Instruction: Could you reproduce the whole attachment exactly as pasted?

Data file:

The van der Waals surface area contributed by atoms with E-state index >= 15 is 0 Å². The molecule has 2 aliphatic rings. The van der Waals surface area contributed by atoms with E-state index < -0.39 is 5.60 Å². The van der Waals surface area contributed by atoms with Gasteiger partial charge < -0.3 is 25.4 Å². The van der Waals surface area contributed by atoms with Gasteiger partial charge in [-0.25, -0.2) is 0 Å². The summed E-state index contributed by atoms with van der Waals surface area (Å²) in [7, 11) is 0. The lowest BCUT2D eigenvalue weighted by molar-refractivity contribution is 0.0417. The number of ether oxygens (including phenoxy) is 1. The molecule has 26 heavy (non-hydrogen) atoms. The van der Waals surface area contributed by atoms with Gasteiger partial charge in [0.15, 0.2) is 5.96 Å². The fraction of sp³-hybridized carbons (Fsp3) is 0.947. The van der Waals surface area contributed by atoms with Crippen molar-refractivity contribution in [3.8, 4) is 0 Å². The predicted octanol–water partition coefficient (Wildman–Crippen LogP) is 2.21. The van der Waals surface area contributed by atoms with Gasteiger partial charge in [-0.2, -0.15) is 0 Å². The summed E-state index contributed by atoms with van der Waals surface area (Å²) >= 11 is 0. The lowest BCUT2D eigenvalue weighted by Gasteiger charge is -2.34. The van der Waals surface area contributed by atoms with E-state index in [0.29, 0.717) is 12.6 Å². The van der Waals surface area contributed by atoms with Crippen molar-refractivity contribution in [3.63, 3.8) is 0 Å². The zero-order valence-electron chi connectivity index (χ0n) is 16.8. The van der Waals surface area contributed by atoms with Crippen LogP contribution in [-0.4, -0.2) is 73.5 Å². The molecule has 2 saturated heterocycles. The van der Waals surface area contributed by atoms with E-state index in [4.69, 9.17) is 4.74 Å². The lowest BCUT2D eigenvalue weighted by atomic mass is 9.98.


The van der Waals surface area contributed by atoms with E-state index >= 15 is 0 Å². The molecule has 2 aliphatic rings. The van der Waals surface area contributed by atoms with E-state index < -0.39 is 5.60 Å². The van der Waals surface area contributed by atoms with Gasteiger partial charge < -0.3 is 25.4 Å². The van der Waals surface area contributed by atoms with Gasteiger partial charge in [-0.25, -0.2) is 0 Å². The summed E-state index contributed by atoms with van der Waals surface area (Å²) in [7, 11) is 0. The lowest BCUT2D eigenvalue weighted by molar-refractivity contribution is 0.0417. The number of ether oxygens (including phenoxy) is 1. The molecule has 26 heavy (non-hydrogen) atoms. The van der Waals surface area contributed by atoms with Gasteiger partial charge in [0.15, 0.2) is 5.96 Å². The fraction of sp³-hybridized carbons (Fsp3) is 0.947. The van der Waals surface area contributed by atoms with Crippen molar-refractivity contribution in [3.8, 4) is 0 Å². The predicted octanol–water partition coefficient (Wildman–Crippen LogP) is 2.21. The van der Waals surface area contributed by atoms with Gasteiger partial charge in [-0.2, -0.15) is 0 Å². The summed E-state index contributed by atoms with van der Waals surface area (Å²) >= 11 is 0. The lowest BCUT2D eigenvalue weighted by Gasteiger charge is -2.34. The van der Waals surface area contributed by atoms with E-state index in [0.29, 0.717) is 12.6 Å². The van der Waals surface area contributed by atoms with Crippen molar-refractivity contribution in [3.63, 3.8) is 0 Å². The zero-order valence-electron chi connectivity index (χ0n) is 16.8. The van der Waals surface area contributed by atoms with Crippen LogP contribution in [-0.4, -0.2) is 73.5 Å². The molecule has 2 saturated heterocycles. The van der Waals surface area contributed by atoms with E-state index in [4.69, 9.17) is 4.74 Å². The lowest BCUT2D eigenvalue weighted by atomic mass is 9.98.